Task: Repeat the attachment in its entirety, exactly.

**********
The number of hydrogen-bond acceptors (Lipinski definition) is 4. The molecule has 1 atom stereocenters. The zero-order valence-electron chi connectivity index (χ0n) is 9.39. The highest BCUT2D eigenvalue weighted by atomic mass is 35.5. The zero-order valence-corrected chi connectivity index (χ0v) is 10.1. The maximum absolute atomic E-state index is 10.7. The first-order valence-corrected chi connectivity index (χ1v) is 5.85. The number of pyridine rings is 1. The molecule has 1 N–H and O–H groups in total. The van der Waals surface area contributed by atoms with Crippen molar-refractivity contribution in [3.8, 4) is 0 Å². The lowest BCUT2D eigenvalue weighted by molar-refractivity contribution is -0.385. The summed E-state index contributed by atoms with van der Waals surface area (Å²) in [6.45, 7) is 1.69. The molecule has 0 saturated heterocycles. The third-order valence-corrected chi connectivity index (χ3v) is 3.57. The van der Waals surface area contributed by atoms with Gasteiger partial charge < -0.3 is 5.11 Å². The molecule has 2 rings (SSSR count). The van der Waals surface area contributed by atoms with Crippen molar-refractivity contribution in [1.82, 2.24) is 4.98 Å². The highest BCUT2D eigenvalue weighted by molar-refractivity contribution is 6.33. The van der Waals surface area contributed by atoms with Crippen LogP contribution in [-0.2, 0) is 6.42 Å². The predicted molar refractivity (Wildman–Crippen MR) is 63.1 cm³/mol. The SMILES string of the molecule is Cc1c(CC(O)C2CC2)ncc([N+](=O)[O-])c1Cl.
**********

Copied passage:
The number of hydrogen-bond acceptors (Lipinski definition) is 4. The molecule has 1 atom stereocenters. The zero-order valence-electron chi connectivity index (χ0n) is 9.39. The highest BCUT2D eigenvalue weighted by atomic mass is 35.5. The zero-order valence-corrected chi connectivity index (χ0v) is 10.1. The maximum absolute atomic E-state index is 10.7. The first-order valence-corrected chi connectivity index (χ1v) is 5.85. The number of pyridine rings is 1. The molecule has 1 N–H and O–H groups in total. The van der Waals surface area contributed by atoms with Crippen molar-refractivity contribution in [3.8, 4) is 0 Å². The lowest BCUT2D eigenvalue weighted by molar-refractivity contribution is -0.385. The summed E-state index contributed by atoms with van der Waals surface area (Å²) in [6.45, 7) is 1.69. The molecule has 0 saturated heterocycles. The third-order valence-corrected chi connectivity index (χ3v) is 3.57. The van der Waals surface area contributed by atoms with Gasteiger partial charge < -0.3 is 5.11 Å². The molecule has 2 rings (SSSR count). The van der Waals surface area contributed by atoms with Crippen molar-refractivity contribution in [1.82, 2.24) is 4.98 Å². The highest BCUT2D eigenvalue weighted by molar-refractivity contribution is 6.33. The van der Waals surface area contributed by atoms with Crippen LogP contribution in [-0.2, 0) is 6.42 Å². The predicted molar refractivity (Wildman–Crippen MR) is 63.1 cm³/mol. The SMILES string of the molecule is Cc1c(CC(O)C2CC2)ncc([N+](=O)[O-])c1Cl.